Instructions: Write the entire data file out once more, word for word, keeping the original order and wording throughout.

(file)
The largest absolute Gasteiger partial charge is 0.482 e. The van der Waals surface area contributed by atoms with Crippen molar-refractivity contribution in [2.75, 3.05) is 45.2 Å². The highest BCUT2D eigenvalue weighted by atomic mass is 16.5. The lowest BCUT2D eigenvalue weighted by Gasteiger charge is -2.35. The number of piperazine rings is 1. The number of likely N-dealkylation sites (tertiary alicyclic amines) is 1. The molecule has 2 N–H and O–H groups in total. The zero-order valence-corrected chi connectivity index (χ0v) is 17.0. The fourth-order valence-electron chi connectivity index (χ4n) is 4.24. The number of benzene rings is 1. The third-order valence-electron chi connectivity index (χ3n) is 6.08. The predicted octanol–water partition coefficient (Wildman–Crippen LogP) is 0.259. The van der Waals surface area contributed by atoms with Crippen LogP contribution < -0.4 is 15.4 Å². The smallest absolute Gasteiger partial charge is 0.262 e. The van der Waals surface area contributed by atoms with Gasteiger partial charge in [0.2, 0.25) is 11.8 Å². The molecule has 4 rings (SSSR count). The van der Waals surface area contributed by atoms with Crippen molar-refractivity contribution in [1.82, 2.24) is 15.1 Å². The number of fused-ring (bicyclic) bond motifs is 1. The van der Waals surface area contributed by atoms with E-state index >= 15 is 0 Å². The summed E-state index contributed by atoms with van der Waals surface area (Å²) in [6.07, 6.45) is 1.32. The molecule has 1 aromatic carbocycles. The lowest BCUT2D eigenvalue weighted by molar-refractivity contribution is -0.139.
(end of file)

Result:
The largest absolute Gasteiger partial charge is 0.482 e. The van der Waals surface area contributed by atoms with Crippen molar-refractivity contribution in [2.75, 3.05) is 45.2 Å². The highest BCUT2D eigenvalue weighted by atomic mass is 16.5. The lowest BCUT2D eigenvalue weighted by Gasteiger charge is -2.35. The number of piperazine rings is 1. The number of likely N-dealkylation sites (tertiary alicyclic amines) is 1. The molecule has 2 N–H and O–H groups in total. The zero-order valence-corrected chi connectivity index (χ0v) is 17.0. The fourth-order valence-electron chi connectivity index (χ4n) is 4.24. The number of benzene rings is 1. The third-order valence-electron chi connectivity index (χ3n) is 6.08. The predicted octanol–water partition coefficient (Wildman–Crippen LogP) is 0.259. The van der Waals surface area contributed by atoms with Crippen LogP contribution < -0.4 is 15.4 Å². The smallest absolute Gasteiger partial charge is 0.262 e. The van der Waals surface area contributed by atoms with Gasteiger partial charge in [0.2, 0.25) is 11.8 Å². The molecule has 4 rings (SSSR count). The van der Waals surface area contributed by atoms with Crippen molar-refractivity contribution in [1.82, 2.24) is 15.1 Å². The number of fused-ring (bicyclic) bond motifs is 1. The van der Waals surface area contributed by atoms with E-state index >= 15 is 0 Å². The summed E-state index contributed by atoms with van der Waals surface area (Å²) in [6.07, 6.45) is 1.32. The molecule has 1 aromatic carbocycles. The lowest BCUT2D eigenvalue weighted by molar-refractivity contribution is -0.139.